Compiled at JFK Airport whilst waiting for BA 178 to fly me home via London Heathrow. Dispatched to silicon.com via a free LAN connection in the BA lounge.
I just boarded an early morning shuttle bus from my hotel at JFK airport. Barely awake, I heard the driver call for airlines and terminals. Someone piped up "United" and the immediate rejoinder from the rest of the passengers was a chorus of the song "United Breaks Guitars".
What was this about?
In case you haven't heard, musician Dave Carroll says his $3,500 Taylor guitar was recently damaged by United Airlines baggage handlers. They supposedly refused to accept any responsibility and to compensate him, so he wrote a song and filmed a video about the experience - which he posted on YouTube. It's since been viewed more than five million times.
The full, sorry story of Dave Carroll's prized guitar and his attempt to get reconciliation can be read on his website.
It seems Carroll was more than just ticked off because he has just released a second video devoted to Miss Irlwig, the last United employee to rebuff him. It's as humorous as the first.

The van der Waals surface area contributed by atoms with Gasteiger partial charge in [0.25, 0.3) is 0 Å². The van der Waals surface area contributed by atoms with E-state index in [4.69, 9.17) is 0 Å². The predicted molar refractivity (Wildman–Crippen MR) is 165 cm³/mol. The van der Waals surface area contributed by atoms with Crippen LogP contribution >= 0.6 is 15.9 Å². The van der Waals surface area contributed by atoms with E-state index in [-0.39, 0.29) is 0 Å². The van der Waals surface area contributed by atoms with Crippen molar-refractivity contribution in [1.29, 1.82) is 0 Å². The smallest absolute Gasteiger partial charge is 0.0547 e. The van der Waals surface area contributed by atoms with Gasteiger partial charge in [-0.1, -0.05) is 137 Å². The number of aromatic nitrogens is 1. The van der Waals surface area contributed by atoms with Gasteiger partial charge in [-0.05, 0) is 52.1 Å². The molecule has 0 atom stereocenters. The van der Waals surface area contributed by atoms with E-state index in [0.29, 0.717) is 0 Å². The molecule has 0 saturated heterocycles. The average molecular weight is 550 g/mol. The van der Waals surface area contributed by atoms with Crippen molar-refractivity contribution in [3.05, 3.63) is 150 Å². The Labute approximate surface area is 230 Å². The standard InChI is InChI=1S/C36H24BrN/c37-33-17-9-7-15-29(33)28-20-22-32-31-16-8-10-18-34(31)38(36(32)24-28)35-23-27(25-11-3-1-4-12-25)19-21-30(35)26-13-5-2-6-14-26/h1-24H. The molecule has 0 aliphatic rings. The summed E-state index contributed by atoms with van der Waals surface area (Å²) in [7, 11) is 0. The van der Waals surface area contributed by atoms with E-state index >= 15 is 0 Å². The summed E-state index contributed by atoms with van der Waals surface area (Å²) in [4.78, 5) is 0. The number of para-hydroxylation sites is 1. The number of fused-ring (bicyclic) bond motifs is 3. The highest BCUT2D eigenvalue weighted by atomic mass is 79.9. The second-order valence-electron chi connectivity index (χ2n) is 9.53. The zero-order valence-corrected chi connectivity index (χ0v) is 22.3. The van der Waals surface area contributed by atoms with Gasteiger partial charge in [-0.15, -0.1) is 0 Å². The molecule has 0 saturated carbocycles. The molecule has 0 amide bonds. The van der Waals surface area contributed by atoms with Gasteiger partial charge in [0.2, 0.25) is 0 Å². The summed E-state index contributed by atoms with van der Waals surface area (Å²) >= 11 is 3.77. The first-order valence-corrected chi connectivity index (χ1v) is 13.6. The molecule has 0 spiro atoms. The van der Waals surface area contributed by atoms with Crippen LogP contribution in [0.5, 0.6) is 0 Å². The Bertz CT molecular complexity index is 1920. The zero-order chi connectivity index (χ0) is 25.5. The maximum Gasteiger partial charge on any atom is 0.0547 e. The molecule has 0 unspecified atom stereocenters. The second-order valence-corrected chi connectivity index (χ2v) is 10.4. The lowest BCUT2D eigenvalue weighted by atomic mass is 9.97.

Carroll is now promising a third video to make a trilogy of the whole encounter. During the whole process Carroll managed to get substantial press and even national TV coverage.
I suspect it has done his music career no harm whatsoever, too.
This has to be the most galvanised and effective demonstration of a 'market of one' ever. It is also an exemplar of the influence of the individual over a powerful international company, especially in the online world where anyone can communicate with millions of others so easily.
I suspect it will be widely reported on, studied and included in the curriculum of all the major business schools very shortly.
I just love human creativity at all levels, and this just started my day with a smile and a song!
Peter Cochrane is an engineer, scientist, entrepreneur, futurist and consultant. He is the former CTO and head of research at BT, with a career in telecoms and IT spanning more than 40 years.